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We show how to automatically verify that a complex XScalelike pipelined machine model is a WEBrefinement of an instruction set architecture model, which implies that the machines satisfy the same safety and liveness properties. Automation is achieved by reducing the WEBrefinement proof obligation to a formula in the logic of Counter arithmetic with Lambda expressions and Uninterpreted functions (CLU). We use UCLID to transform the resulting CLU formula into a CNF formula, which is then checked with a SAT solver. We define several XScalelike models with out of order completion, including models with precise exceptions, branch prediction, and interrupts. We use two types of refinement maps. In one, flushing is used to map pipelined machine states to instruction set architecture states; in the other, we use the commitment approach, which is the dual of flushing, since partially completed instructions are invalidated. We present experimental results for all the machines modeled, including verification times. For our application, we found that the SAT solver Siege provides superior performance over Chaff and that the amount of time spent proving liveness when using the commitment approach is less than 1% of the overall verification time, whereas when flushing is employed, the liveness proof accounts for about 10% of the verification time.
MathSAT: Tight integration of SAT and mathematical decision procedures
 Journal of Automated Reasoning
, 2005
"... Abstract. Recent improvements in propositional satisfiability techniques (SAT) made it possible to tackle successfully some hard realworld problems (e.g. modelchecking, circuit testing, propositional planning) by encoding into SAT. However, a purely boolean representation is not expressive enough ..."
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Cited by 21 (2 self)
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Abstract. Recent improvements in propositional satisfiability techniques (SAT) made it possible to tackle successfully some hard realworld problems (e.g. modelchecking, circuit testing, propositional planning) by encoding into SAT. However, a purely boolean representation is not expressive enough for many other realworld applications, including the verification of timed and hybrid systems, of proof obligations in software, and of circuit design at RTL level. These problems can be naturally modeled as satisfiability in Linear Arithmetic Logic (LAL), i.e., the boolean combination of propositional variables and linear constraints over numerical variables. In this paper we present MATHSAT, a new, SATbased decision procedure for LAL, based on the (known approach) of integrating a stateoftheart SAT solver with a dedicated mathematical solver for LAL. We improve MATHSAT in two different directions. First, the top level procedure is enhanced, and now features a tighter integration between the boolean search and the mathematical solver. In particular, we allow for theorydriven backjumping and learning, and theorydriven deduction; we use static learning in order to reduce the number of boolean models that are mathematically inconsistent; we exploit problem clustering in order to partition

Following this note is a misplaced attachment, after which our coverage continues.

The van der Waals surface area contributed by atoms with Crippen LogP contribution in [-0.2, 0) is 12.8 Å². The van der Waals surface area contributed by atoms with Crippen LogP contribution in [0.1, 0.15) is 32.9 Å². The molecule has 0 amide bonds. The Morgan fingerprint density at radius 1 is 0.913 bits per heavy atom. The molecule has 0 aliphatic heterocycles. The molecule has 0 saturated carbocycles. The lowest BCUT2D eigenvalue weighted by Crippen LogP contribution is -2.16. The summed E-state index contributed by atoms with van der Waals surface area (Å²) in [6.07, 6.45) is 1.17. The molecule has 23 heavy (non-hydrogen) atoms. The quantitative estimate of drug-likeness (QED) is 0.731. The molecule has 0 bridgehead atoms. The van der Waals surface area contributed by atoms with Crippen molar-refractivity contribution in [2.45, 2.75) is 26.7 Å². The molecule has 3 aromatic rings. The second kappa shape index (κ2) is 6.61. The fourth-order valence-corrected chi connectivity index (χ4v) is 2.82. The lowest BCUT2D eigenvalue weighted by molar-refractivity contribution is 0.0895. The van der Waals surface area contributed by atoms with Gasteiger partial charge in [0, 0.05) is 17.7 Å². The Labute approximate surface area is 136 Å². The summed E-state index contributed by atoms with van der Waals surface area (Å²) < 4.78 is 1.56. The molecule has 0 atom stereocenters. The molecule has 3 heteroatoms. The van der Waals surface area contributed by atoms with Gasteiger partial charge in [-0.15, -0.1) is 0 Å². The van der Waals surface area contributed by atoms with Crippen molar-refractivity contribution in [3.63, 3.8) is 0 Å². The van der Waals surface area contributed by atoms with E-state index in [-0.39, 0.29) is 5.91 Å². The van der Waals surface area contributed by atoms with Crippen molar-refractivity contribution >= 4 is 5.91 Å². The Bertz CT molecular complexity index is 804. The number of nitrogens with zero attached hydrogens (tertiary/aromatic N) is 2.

QB or not QB: An efficient execution verification tool for memory orderings
 In ComputerAided Verification (CAV), LNCS 3114
, 2004
"... Abstract. We study the problem of formally verifying shared memory multiprocessor executions against memory consistency models—an important step during postsilicon verification of multiprocessor machines. We employ our previously reported style of writing formal specifications for shared memory mod ..."
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Cited by 17 (2 self)
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Abstract. We study the problem of formally verifying shared memory multiprocessor executions against memory consistency models—an important step during postsilicon verification of multiprocessor machines. We employ our previously reported style of writing formal specifications for shared memory models in higher order logic (HOL), obtaining intuitive as well as modular specifications. Our specification consists of a conjunction of rules that constrain the global visibility order. Given an execution to be checked, our algorithm generates Boolean constraints that capture the conditions under which the execution is legal under the visibility order. We initially took the approach of specializing the memory model HOL axioms into equivalent (for the execution to be checked) quantified boolean formulae (QBF). As this technique proved inefficient, we took the alternative approach of converting the HOL axioms into a program that generates a SAT instance when run on an execution. In effect, the quantifications in our memory model specification were realized as iterations in the program. The generated Boolean constraints are satisfiable if and only if the given execution is legal under the memory model. We evaluate two different approaches to encode the Boolean constraints, and also incremental techniques to generate and solve Boolean constraints. Key results include a demonstration that we can handle executions of realistic lengths for the modern Intel Itanium memory model. Further research into proper selection of Boolean encodings, incremental SAT checking, efficient handling of transitivity, and the generation of unsatisfiable cores for locating errors are expected to make our technique practical. 1